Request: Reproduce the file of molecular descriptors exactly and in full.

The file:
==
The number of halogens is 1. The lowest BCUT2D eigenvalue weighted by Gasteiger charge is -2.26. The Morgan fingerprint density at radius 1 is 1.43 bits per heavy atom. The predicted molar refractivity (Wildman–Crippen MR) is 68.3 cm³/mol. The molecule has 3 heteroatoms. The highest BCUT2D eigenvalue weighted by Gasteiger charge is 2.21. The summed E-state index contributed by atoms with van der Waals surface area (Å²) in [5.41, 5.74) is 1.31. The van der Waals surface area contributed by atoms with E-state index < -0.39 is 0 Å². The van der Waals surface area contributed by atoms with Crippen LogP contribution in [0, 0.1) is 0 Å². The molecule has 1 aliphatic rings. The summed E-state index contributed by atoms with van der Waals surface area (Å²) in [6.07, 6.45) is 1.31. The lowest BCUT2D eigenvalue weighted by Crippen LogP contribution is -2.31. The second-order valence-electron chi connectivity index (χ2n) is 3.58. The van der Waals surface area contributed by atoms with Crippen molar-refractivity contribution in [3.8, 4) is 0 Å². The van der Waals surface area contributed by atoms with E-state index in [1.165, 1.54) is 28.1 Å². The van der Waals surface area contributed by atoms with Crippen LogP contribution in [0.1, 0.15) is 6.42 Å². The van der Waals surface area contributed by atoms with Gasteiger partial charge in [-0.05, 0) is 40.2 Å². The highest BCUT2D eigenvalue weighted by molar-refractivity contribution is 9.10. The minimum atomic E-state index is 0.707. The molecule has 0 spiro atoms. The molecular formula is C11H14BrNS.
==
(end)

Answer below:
The number of halogens is 1. The lowest BCUT2D eigenvalue weighted by Gasteiger charge is -2.26. The Morgan fingerprint density at radius 1 is 1.43 bits per heavy atom. The predicted molar refractivity (Wildman–Crippen MR) is 68.3 cm³/mol. The molecule has 3 heteroatoms. The highest BCUT2D eigenvalue weighted by Gasteiger charge is 2.21. The summed E-state index contributed by atoms with van der Waals surface area (Å²) in [5.41, 5.74) is 1.31. The van der Waals surface area contributed by atoms with E-state index < -0.39 is 0 Å². The van der Waals surface area contributed by atoms with Crippen LogP contribution in [0, 0.1) is 0 Å². The molecule has 1 aliphatic rings. The summed E-state index contributed by atoms with van der Waals surface area (Å²) in [6.07, 6.45) is 1.31. The lowest BCUT2D eigenvalue weighted by Crippen LogP contribution is -2.31. The second-order valence-electron chi connectivity index (χ2n) is 3.58. The van der Waals surface area contributed by atoms with Crippen molar-refractivity contribution in [3.8, 4) is 0 Å². The van der Waals surface area contributed by atoms with E-state index in [1.165, 1.54) is 28.1 Å². The van der Waals surface area contributed by atoms with Crippen LogP contribution in [0.1, 0.15) is 6.42 Å². The van der Waals surface area contributed by atoms with Gasteiger partial charge in [-0.05, 0) is 40.2 Å². The highest BCUT2D eigenvalue weighted by molar-refractivity contribution is 9.10. The minimum atomic E-state index is 0.707. The molecule has 0 spiro atoms. The molecular formula is C11H14BrNS.